A small item of Insect Shield clothing provides less repellency than a larger one. You may need to adjust the amount of Insect Shield apparel you wear, depending on the number of biting insects that are present. For example, you might prefer to wear pants instead of shorts in certain situations; long sleeves instead of short; or add a hat and socks. Topical repellent can be used for exposed skin, and is especially recommended for heavily infested locations.
How long will Insect Shield protection last?
The repellency of Insect Shield apparel is EPA-registered to last through 70 launderings, the expected lifetime of a garment. This is also well beyond the life of most performance fabric finishes commonly used in the technical-apparel industry. Insect Shield gear repellency remains effective through 6 months of exposure to weathering, or through 25 launderings for washable items. Insect Shield products also have a long shelf life. Insect Shield-treated garments stored for ten years have shown no loss of repellent effectiveness.
Chart: The durability of Insect Shield repellent clothing treatment compared to other kinds of performance treatments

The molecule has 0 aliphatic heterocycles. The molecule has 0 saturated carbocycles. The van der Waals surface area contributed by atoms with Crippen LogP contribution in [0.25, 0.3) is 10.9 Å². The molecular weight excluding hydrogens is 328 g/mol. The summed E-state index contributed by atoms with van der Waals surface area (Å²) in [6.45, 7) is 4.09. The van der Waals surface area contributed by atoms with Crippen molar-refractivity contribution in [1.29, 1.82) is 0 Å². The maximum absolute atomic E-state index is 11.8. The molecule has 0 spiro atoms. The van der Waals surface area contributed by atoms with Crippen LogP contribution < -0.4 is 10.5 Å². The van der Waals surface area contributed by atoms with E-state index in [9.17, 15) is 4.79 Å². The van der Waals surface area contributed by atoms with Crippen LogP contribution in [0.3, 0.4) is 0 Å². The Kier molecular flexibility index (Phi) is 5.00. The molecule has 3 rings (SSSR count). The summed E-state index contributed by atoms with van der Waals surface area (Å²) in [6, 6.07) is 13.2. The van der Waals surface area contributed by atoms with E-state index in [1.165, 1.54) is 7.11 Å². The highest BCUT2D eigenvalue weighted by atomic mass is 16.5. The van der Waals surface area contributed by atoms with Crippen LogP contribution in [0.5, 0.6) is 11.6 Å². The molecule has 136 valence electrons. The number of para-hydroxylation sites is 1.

What are the benefits of Insect Shield vs. other forms of insect protection? Insect Shield Repellent Apparel puts insect repellency near your skin, instead of on it, and the protection is invisible. Also, the repellency is long lasting, so no re-application is needed.
Does the product have an odor?
Insect Shield Repellent Apparel feels and smells the same as other clothing.
Is Insect Shield Responsible Insect Protection?
The proprietary Insect Shield process is designed to prevent loss of active ingredient outside the system, and once applied, Insect Shield repellency is so tightly bound to fabric fibers that garments retain effective repellency through 70 launderings.
Why does the Insect Shield label say “dispose of in trash after use?”
This indicates that Insect Shield products can be simply deposited in the trash and require no special disposal process. Eventually, the repellency becomes exhausted through wearing and laundering.